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These Headphones Transmit Sound Into Your Skull

These Headphones Transmit Sound Into Your Skull

September 14, 2015 | by Amy Lynn
Photo credit: Screenshot from Studio Banana Things Kickstarter video
Earbuds and headphones are great tools for listening to music, but what if you could jam out to your favorite beats “ears-free”? Sounds a bit like science fiction, right? Thanks to a concept called bone conduction, Studio Banana Things has designed a product that will allow you to listen to music ears-free.
Developed during the 1970s, bone conduction technology is a method of audio transmission that funnels sound waves to the inner ear via bones in the skull. Historically, hearing aid implants have relied heavily on this technique; however, more recently headphone manufacturers have begun to realize its potential for improving the auditory experience.
With traditional headphones, the user is cut-off from their surroundings, which has both perks and pitfalls. The newly designed Batband lets you hear the music in your head while leaving your ears uncovered. If you like your music but want to hear what’s going on around you too, the Batband may be for you. Three transducers within the device target your temporal and occipital bones, delivering what the company calls “a hi-fidelity bone-conduction sound experience.”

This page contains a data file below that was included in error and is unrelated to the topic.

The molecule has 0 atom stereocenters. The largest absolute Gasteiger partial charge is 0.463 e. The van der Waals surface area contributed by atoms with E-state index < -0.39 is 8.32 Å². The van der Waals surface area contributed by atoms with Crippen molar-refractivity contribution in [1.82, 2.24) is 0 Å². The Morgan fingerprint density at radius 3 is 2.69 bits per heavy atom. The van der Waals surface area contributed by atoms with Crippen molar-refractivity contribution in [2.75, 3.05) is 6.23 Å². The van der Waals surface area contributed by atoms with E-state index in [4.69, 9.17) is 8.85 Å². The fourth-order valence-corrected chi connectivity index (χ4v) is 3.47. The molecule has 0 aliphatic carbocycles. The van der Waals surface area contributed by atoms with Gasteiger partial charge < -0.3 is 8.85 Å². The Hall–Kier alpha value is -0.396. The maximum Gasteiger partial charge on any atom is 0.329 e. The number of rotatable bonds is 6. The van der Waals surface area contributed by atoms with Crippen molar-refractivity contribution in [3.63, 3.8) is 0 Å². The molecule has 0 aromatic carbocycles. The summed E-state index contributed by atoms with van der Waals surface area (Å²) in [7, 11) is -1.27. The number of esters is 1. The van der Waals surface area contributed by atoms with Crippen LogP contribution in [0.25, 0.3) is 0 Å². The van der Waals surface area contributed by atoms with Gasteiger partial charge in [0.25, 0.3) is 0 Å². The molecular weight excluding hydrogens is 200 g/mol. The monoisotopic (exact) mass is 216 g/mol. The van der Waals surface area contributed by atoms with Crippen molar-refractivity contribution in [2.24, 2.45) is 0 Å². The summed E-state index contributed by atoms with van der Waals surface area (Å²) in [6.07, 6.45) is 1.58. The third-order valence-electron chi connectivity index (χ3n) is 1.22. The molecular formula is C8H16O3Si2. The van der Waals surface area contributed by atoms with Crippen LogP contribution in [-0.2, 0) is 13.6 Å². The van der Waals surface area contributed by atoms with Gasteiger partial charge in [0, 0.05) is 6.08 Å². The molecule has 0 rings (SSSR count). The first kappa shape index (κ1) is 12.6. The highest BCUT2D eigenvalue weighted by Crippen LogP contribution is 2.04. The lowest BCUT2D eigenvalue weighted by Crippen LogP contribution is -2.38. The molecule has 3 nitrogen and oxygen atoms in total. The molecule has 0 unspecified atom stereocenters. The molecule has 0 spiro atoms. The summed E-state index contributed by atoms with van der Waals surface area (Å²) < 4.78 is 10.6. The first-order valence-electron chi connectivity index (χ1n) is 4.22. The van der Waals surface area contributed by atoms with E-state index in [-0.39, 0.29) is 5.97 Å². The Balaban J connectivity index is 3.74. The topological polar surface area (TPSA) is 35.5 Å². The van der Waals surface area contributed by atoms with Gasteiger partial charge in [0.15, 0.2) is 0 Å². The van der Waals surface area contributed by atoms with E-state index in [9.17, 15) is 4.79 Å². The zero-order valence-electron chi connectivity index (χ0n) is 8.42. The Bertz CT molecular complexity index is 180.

The headset is linked via bluetooth to a computer or mobile device and is powered by a built-in rechargeable lithium-ion battery, allowing the user to enjoy six hours of audio streaming. The device also features a built-in microphone for two-way communication for phone calls or even gaming purposes.
The Batband is available for pre-order on the Studio Banana Thing’s website and will cost you £95 ($149 US). If you’re into the perks that come along with crowdsourcing, check out their Kickstarter campaign. So far the company has raised $95,000 out of their $150,000 goal and still have 44 days to go. 


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